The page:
Extending the interval between doses is another approach to reducing cost of treatment, and recent evidence suggests that a longer dosing interval may still achieve effective disease control. A 2017 prospective clinical trial of 53 dogs found that the duration of action of DOCP (1.4 to 2.6 mg/kg/dose) ranged from 32 to 94 days (median, 62 days) in dogs with newly diagnosed primary hypoadrenocorticism and from 41 to 124 days (median, 67 days) in dogs that had received previous treatment. The study concluded that a final acceptable treatment interval that maintained serum potassium and sodium concentrations within the reference interval for all studied patients ranged from 38 to 90 days (median, 58 days).15 

Although this approach is effective, some clinicians prefer to prioritize dose reduction since owner compliance may be higher with more standard monthly drug administration.

CONCLUSION

DOCP is a safe and effective mineralocorticoid replacement therapy when used in dogs with primary hypoadrenocorticism. Recent research suggests that lower doses and longer dosing intervals than those recommended in manufacturer guidelines may, for many patients, remain effective in controlling both serum electrolyte levels and clinical signs of disease. No current consensus exists regarding the most effective monitoring and dosing protocols. Further research is needed to better characterize clinically appropriate starting doses and evaluate the efficacy of the various dose adjustment and monitoring protocols used in clinical practice. 

References

1. European Medicines Agency. CVMP assessment report for Zycortal (EMEA/ V/C/003782/0000). September 10, 2015. ema.europa.eu/en/documents/assessment-report/zycortal-epar-public-assessment-report_en.pdf. Accessed October 2020.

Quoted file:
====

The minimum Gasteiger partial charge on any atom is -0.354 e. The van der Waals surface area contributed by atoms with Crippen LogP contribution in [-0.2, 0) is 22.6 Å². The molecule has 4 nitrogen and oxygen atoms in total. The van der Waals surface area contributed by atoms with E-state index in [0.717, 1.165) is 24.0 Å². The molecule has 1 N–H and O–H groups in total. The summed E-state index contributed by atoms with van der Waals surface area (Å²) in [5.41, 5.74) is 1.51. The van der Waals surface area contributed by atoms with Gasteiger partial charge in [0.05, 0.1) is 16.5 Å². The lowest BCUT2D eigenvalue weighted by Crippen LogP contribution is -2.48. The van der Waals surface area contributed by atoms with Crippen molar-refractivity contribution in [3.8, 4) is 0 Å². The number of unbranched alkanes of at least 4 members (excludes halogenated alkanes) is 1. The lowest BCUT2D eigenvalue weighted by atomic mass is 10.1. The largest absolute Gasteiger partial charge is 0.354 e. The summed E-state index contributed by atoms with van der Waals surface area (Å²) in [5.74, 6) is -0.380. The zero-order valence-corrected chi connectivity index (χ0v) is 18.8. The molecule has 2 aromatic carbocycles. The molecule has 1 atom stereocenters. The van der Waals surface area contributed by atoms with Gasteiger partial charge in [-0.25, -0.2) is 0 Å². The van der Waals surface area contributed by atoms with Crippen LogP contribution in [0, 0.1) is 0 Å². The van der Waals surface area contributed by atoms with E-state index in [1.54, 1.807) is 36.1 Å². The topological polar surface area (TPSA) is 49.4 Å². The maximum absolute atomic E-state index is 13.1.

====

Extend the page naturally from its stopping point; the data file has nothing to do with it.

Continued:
2. Vinson GP. The mislabelling of deoxycorticosterone: making sense of corticosteroid structure and function. J Endocrinol 2011;211(1):3-16. doi: 10.1530/JOE-11-0178

3. Zycortal suspension (desoxycorticosterone pivalate injectable suspension) [package insert]. Overland Park, KS: Dechra Ltd; 2016.

4. Percorten-V (desoxycorticosterone pivalate injectable suspension) [package insert]. Greenfield, IN: Elanco; 2011.

5. Percorten™-V Freedom of Information Summary. January 12, 1998. animaldrugsatfda.fda.gov/adafda/app/search/public/document/downloadFoi/3622. Accessed October 2020.

6 Zycortal suspension Freedom of Information Summary. February 17, 2016. animaldrugsatfda.fda.gov/adafda/app/search/public/document/downloadFoi/936. Accessed October 2020.

7. Farr H, Mason BL, Longhofer SL. Randomised clinical non-inferiority trial comparing two formulations of desoxycortone pivalate for the treatment of canine primary hypoadrenocorticism. Vet Rec 2020;187(2):e12. doi: 10.1136/vr.105328

8. Chow E, Campbell WR, Turnier JC, et al. Toxicity of desoxycorticosterone pivalate given at high dosages to clinically normal beagles for six months. Am J Vet Res 1993;54(11):1954-1961.

9. Kintzer PP, Peterson ME. Treatment and long-term follow-up of 205 dogs with hypoadrenocorticism. J Vet Intern Med 1997;11:43-49. doi: 10.1111/j.1939-1676.1997.tb00072.x

10. Baumstark M, Nussberger J, Boretti F, et al. Use of plasma renin activity to monitor mineralocorticoid treatment in dogs with primary hypoadrenocorticism: desoxycorticosterone versus fludrocortisone. J Vet Intern Med 2014;28:1471-1478. doi: 10.1111/jvim.12426

11. Klein SC, Peterson ME. Canine hypoadrenocorticism: part II. Can Vet J 2010;51(2):179-184.

12. Sieber-Ruckstuhl NS, Reusch CE, Hofer-Inteeworn N, et al. Evaluation of a low-dose desoxycorticosterone pivalate treatment protocol for long-term management of dogs with primary hypoadrenocorticism. J Vet Intern Med 2019;33:1266-1271. doi: 10.1111/jvim.15475

13. Münch L, Münch M, Paul H, et al. Therapie des primären Hypoadrenokortizismus beim Hund mit niedrig dosiertem Desoxycorticosteronpivalat [Therapy of primary hypoadrenocorticism in dogs with low dose desoxycorticosterone pivalate]. Tierarztl Prax Ausg K Kleintiere Heimtiere 2020;48(3):171-175. doi:
10.1055/a-1166-8800

14. Bates J, Shott S, Schall W. Lower initial dose desoxycorticosterone pivalate for treatment of canine primary hypoadrenocorticism. Aust Vet J 2013;91:77-82. doi: 10.1111/avj.12019

15. Jaffey J, Nurre P, Cannon A, et al. Desoxycorticosterone pivalate duration of action and individualized dosing intervals in dogs with primary hypoadrenocorticism. J Vet Intern Med 2017;31:1649-1657. doi: 10.1111/jvim.14828